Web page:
I have had a couple occasions to be in Michigan this past month to preach to teenagers. Michiganders are a unique breed. For starters, they inevitably explain where they live geographically in the state by holding up a hand. At first you think they are giving you some kind of a Native American greeting, but then they use the index finger of the opposite hand to point out the spot on the uplifted hand that represents where they live in Michigan, even if you don’t want to know!
Anyway, I had the privilege to preach at a youth retreat at Camp CoBeAc for my good friend Jeff Kahl. The Lord has used Jeff to do a remarkable job face-lifting the camp both aesthetically and numerically. The spiritual atmosphere is amazing as well! Always the innovator, Jeff recently launched the Walk Right Bible Institute, an intense Biblical studies program for high school graduates.
Just this past week I was again in Michigan, this time on the campus of Grace Baptist Church and College for their annual and marvelously attended (1,100 teens) teen spectacular. The Lord met with us in a wonderful way with dozens of teenagers trusting Christ as Savior and hundreds making tremendous decisions for Him. Because of an uncooperative flight schedule, my final message was all of 15 minutes! (Don’t get your hopes up, church members! I can assure you that was an anomaly.)
Even now I am returning from Baltimore, Maryland, where I finished preaching several nights for my dear friend, Scott Tewell. Scott is the pastor of Rosedale Baptist Church, a thriving church north of Baltimore. Not only has the church experienced astounding numerical growth under Pastor Tewell’s leadership (1,400 average), but also Rosedale possesses one of the greatest spirits of a church that I have encountered. Known for his passion for the Bible and expository preaching, Pastor Tewell has lovingly led the good people of Rosedale for the past 13 years. And the future looks glowingly bright with yet another building expansion in the works!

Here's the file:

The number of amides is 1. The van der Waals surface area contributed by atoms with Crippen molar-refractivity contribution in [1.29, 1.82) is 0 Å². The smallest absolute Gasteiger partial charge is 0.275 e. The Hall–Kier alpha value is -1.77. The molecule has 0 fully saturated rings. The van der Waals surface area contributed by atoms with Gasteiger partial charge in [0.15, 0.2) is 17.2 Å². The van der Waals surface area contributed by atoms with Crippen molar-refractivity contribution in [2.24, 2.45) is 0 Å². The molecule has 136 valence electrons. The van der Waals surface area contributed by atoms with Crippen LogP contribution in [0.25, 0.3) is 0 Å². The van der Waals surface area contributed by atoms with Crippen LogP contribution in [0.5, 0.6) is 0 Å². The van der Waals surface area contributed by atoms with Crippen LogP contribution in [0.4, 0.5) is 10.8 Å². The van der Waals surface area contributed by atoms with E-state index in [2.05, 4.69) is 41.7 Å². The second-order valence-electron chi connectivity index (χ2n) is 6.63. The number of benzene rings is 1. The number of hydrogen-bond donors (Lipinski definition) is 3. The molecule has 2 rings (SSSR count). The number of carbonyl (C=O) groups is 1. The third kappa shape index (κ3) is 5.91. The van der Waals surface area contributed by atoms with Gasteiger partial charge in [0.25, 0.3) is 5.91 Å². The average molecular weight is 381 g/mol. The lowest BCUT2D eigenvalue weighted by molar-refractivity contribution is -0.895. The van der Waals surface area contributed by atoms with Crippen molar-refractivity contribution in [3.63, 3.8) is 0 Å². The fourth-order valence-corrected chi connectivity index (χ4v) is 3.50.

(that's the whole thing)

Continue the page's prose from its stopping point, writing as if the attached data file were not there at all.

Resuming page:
Out and About
Life is full of choices, some made for us and others made by us. And while we can’t always decide what happens to us, we always can decide how we react to what happens to us. Someone once said, Life is 5% what happens and 95% how we respond to what happens. I concur.
This past Sunday at Harvest I talked to our people about choices. Using perhaps the most famous illustrative passage in all of the Word of God on the subject of choices, we explored just the kind of choice God expects for His people to make in serving Him.
Joshua was at the end of his life, and having led God’s people in the conquest of the Promised Land, he affirmed before his people the choice he had made to serve God in sincerity and truth. You might have the words of his choice prominently displayed on a plaque in your home. In all likelihood you have them memorized:
“But as for me and my house, we will serve the Lord.” (Joshua 24:15b)
Think about the magnitude of this great choice! In just one pithy statement, Joshua crystallized the essence of one submitting himself to the will of God. Let’s consider the depth of this timeless affirmation of General Joshua.